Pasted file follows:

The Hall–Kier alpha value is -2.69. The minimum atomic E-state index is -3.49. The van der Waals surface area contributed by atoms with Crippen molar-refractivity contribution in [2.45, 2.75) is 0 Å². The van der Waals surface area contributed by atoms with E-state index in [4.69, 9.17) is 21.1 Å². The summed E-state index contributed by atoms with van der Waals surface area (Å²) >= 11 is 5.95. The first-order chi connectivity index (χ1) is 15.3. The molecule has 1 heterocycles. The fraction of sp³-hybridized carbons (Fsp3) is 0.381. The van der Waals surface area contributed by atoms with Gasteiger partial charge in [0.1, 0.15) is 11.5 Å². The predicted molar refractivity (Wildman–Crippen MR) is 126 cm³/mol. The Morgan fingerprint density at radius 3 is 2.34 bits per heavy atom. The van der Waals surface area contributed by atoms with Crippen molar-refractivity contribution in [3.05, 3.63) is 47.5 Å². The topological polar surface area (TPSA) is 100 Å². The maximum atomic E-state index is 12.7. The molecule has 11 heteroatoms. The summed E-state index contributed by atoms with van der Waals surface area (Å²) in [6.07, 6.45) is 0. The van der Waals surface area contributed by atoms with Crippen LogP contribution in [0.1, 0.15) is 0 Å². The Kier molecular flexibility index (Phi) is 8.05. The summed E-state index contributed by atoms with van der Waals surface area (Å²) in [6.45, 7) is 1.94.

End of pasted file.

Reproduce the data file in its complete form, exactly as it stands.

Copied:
The Hall–Kier alpha value is -2.69. The minimum atomic E-state index is -3.49. The van der Waals surface area contributed by atoms with Crippen molar-refractivity contribution in [2.45, 2.75) is 0 Å². The van der Waals surface area contributed by atoms with E-state index in [4.69, 9.17) is 21.1 Å². The summed E-state index contributed by atoms with van der Waals surface area (Å²) >= 11 is 5.95. The first-order chi connectivity index (χ1) is 15.3. The molecule has 1 heterocycles. The fraction of sp³-hybridized carbons (Fsp3) is 0.381. The van der Waals surface area contributed by atoms with Gasteiger partial charge in [0.1, 0.15) is 11.5 Å². The predicted molar refractivity (Wildman–Crippen MR) is 126 cm³/mol. The Morgan fingerprint density at radius 3 is 2.34 bits per heavy atom. The van der Waals surface area contributed by atoms with Crippen molar-refractivity contribution in [3.05, 3.63) is 47.5 Å². The topological polar surface area (TPSA) is 100 Å². The maximum atomic E-state index is 12.7. The molecule has 11 heteroatoms. The summed E-state index contributed by atoms with van der Waals surface area (Å²) in [6.07, 6.45) is 0. The van der Waals surface area contributed by atoms with Crippen LogP contribution in [0.1, 0.15) is 0 Å². The Kier molecular flexibility index (Phi) is 8.05. The summed E-state index contributed by atoms with van der Waals surface area (Å²) in [6.45, 7) is 1.94.